D3 Arrays
FREE     Duration: 11:06
Part of Course: Introductory D3 Course

Takeaways:

• For nearly everything you do with D3, the data will be stored in arrays
• JavaScript Array Mutator Methods modify the original data array
• Mutator Methods can lead to data being altered, lost, or changed if you aren't careful
• JavaScript Array Accessor Methods return a part or representation of the array
• Accessor methods do not change the original data array
• D3 has basic array utilities built on top of JavaScript's array utilities
• Some of these basic array utilities include d3.min, d3.max, d3.extent, d3.sum, d3.mean, and d3.median.

Resources:
Transcript:

D3 Arrays

In D3 Data = Arrays

When using D3—and doing data visualization in general — you will tend to do a lot of array manipulation.

D3's canonical representation of data is an array.

D3 uses Arrays and Associative Arrays.

We focus on Arrays in this video.

Later we will look at Associative Arrays.

JavaScript Arrays

First, let's take a look at JavaScript Arrays.

Because D3 sits on top of JavaScript, we can use all of the power available in JavaScript within our D3 work.

An array is an enumerated list of variables.

It allows us to replace

``````x0 = 0;
x1 = 1;
x2 = 2;
x3 = 3;
x4 = 4;
x5 = 5;``````

with

``````x[0] = 0;
x[1] = 1;
x[2] = 2;
x[3] = 3;
x[4] = 4;
x[5] = 5;``````

Since an array is an enumerated list, it means that it retains it's order.

Additionally, arrays can consist of any kind of variable you want

``var myArray = ["1", 2, function() {return 3;} ];``

In this case the array consists of a string, a number and a function.

We can even have an array of arrays.

This gives us multi-dimensional arrays.

Which is great for matrix math if/when we run into it.

``var matrixArray = [ [1,2] , [3,4] ];``

JavaScript Array Mutator Methods

Basic D3 Array Utilities

• array.reverse
• array.shift
• array.sort
• array.splice
• array.unshift

Next, let's take a look at a few Basic JavaScript Array Mutator Methods

A Mutator Method means that it modifies the array.

Lets take a look at an array in the JavaScript Console:

1 - We use the Initial.html file since it already has D3 loaded

2 - Open the Chrome Developer Tools and get the JavaScript Console

3 - [Later - have the video zoom in for the full time]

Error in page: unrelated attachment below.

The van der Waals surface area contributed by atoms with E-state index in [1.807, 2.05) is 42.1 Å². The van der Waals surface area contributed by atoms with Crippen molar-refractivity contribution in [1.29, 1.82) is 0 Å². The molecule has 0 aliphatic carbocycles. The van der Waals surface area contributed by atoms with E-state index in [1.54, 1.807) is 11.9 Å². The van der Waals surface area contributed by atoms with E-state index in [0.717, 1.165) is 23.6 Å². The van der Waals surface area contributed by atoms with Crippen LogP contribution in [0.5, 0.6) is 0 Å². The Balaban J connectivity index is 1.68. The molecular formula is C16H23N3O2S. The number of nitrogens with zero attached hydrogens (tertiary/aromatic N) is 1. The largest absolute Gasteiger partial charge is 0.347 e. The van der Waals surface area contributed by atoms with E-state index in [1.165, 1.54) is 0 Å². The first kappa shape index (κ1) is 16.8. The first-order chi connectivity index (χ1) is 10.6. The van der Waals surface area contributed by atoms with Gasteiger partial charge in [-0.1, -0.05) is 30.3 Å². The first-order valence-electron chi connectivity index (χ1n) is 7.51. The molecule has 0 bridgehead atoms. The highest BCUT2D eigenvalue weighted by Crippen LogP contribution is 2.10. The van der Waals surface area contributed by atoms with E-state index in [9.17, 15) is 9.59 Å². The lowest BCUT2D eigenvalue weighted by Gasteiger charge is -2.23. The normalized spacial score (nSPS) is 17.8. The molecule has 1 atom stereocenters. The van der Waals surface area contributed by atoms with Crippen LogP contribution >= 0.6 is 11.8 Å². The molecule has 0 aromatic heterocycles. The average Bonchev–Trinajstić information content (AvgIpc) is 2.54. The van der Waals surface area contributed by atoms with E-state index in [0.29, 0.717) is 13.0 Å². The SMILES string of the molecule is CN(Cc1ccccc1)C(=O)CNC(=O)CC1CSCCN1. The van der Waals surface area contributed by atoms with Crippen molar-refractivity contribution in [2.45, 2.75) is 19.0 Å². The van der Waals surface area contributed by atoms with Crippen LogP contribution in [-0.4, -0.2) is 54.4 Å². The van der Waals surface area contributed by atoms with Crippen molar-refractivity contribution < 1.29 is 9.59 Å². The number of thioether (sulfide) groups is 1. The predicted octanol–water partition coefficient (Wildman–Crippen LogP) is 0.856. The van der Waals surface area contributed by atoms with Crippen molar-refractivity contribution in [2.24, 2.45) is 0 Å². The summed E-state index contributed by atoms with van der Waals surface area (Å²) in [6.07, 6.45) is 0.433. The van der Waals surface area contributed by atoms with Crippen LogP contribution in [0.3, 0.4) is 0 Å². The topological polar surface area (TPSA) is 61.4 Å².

4 - Define the two arrays we will use

``````var easyArray = [3, 5, 8, 13, 8, 5, 3, -2, 0, 5];
easyArray;``````

5 - [Read out - array.reverse: reverses the order of the elements in the array]

6 - easyArray.reverse();

7 - easyArray;

8 - clear();

9 - Define the array again

``````var easyArray = [3, 5, 8, 13, 8, 5, 3, -2, 0, 5];
easyArray;``````

10 - [Read out - array.shift: removes the first element from the array]

11 - easyArray.shift();

12 - easyArray;

13 - clear();

14 - Define the array again

``````var easyArray = [3, 5, 8, 13, 8, 5, 3, -2, 0, 5];
easyArray;``````

15 - [Read out - array.sort: sorts the elements of the array]

16 - easyArray.sort();

17 - easyArray;

18 - clear();

19 - Define the array again

``````var easyArray = [3, 5, 8, 13, 8, 5, 3, -2, 0, 5];
easyArray;``````

20 - [Read out - array.splice: add or remove elements from the array]

21 - easyArray.splice(1,2);

22 - easyArray;

23 - easyArray.splice(1,0,"Banana");

24 - easyArray;

25 - easyArray.splice(3,2,"Sundae");

26 - easyArray;

25 - clear();

26 - Redefine the array

``````var easyArray = [3, 5, 8, 13, 8, 5, 3, -2, 0, 5];
easyArray;``````

27 - [Read out - array.unshift: add 1 or more elements to the front of the array]

28 - easyArray.unshift(10, 11, 12);

29 - easyArray;

30 - easyArray.length

31 - clear();

And those are the basic JavaScript Array Mutator methods.

The key word to pay attention to is * mutator *

These methods change the array in place so there is the potential to alter, lose or change the data if you aren't careful.